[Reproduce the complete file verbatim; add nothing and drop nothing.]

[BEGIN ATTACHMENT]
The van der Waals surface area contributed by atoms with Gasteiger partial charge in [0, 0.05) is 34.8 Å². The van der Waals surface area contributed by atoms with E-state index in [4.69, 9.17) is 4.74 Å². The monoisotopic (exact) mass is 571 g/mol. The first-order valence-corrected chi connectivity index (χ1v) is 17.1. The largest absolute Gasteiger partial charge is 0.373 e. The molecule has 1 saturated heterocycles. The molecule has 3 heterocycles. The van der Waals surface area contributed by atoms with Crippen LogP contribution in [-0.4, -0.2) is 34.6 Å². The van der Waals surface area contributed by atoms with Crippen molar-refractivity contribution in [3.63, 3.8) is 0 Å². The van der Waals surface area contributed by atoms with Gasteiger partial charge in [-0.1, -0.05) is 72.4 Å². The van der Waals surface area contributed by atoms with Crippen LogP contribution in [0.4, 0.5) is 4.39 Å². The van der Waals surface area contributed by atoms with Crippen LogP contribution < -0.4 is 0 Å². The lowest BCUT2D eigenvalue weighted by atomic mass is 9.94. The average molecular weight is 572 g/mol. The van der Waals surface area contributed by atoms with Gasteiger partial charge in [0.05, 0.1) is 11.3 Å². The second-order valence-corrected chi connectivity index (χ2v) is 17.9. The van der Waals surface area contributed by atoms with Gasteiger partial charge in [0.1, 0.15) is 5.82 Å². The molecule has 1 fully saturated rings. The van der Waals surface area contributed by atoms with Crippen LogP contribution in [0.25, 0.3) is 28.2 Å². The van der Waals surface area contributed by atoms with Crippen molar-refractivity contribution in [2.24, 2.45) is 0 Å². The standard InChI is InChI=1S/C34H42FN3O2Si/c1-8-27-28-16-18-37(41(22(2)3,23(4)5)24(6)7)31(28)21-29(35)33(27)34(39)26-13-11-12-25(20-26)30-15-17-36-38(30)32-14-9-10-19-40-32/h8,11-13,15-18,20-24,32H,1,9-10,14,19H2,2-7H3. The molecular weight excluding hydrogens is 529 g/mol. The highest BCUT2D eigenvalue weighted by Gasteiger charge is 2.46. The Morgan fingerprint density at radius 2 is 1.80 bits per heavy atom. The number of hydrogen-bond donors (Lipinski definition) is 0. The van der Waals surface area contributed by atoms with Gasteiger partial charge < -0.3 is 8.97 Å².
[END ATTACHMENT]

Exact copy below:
The van der Waals surface area contributed by atoms with Gasteiger partial charge in [0, 0.05) is 34.8 Å². The van der Waals surface area contributed by atoms with E-state index in [4.69, 9.17) is 4.74 Å². The monoisotopic (exact) mass is 571 g/mol. The first-order valence-corrected chi connectivity index (χ1v) is 17.1. The largest absolute Gasteiger partial charge is 0.373 e. The molecule has 1 saturated heterocycles. The molecule has 3 heterocycles. The van der Waals surface area contributed by atoms with Crippen LogP contribution in [-0.4, -0.2) is 34.6 Å². The van der Waals surface area contributed by atoms with Crippen molar-refractivity contribution in [3.63, 3.8) is 0 Å². The van der Waals surface area contributed by atoms with Gasteiger partial charge in [-0.1, -0.05) is 72.4 Å². The van der Waals surface area contributed by atoms with Crippen LogP contribution in [0.4, 0.5) is 4.39 Å². The van der Waals surface area contributed by atoms with Crippen LogP contribution < -0.4 is 0 Å². The lowest BCUT2D eigenvalue weighted by atomic mass is 9.94. The average molecular weight is 572 g/mol. The van der Waals surface area contributed by atoms with Gasteiger partial charge in [0.05, 0.1) is 11.3 Å². The second-order valence-corrected chi connectivity index (χ2v) is 17.9. The van der Waals surface area contributed by atoms with Gasteiger partial charge in [0.1, 0.15) is 5.82 Å². The molecule has 1 fully saturated rings. The van der Waals surface area contributed by atoms with Crippen LogP contribution in [0.25, 0.3) is 28.2 Å². The van der Waals surface area contributed by atoms with Crippen molar-refractivity contribution in [2.24, 2.45) is 0 Å². The standard InChI is InChI=1S/C34H42FN3O2Si/c1-8-27-28-16-18-37(41(22(2)3,23(4)5)24(6)7)31(28)21-29(35)33(27)34(39)26-13-11-12-25(20-26)30-15-17-36-38(30)32-14-9-10-19-40-32/h8,11-13,15-18,20-24,32H,1,9-10,14,19H2,2-7H3. The molecular weight excluding hydrogens is 529 g/mol. The highest BCUT2D eigenvalue weighted by Gasteiger charge is 2.46. The Morgan fingerprint density at radius 2 is 1.80 bits per heavy atom. The number of hydrogen-bond donors (Lipinski definition) is 0. The van der Waals surface area contributed by atoms with Gasteiger partial charge < -0.3 is 8.97 Å².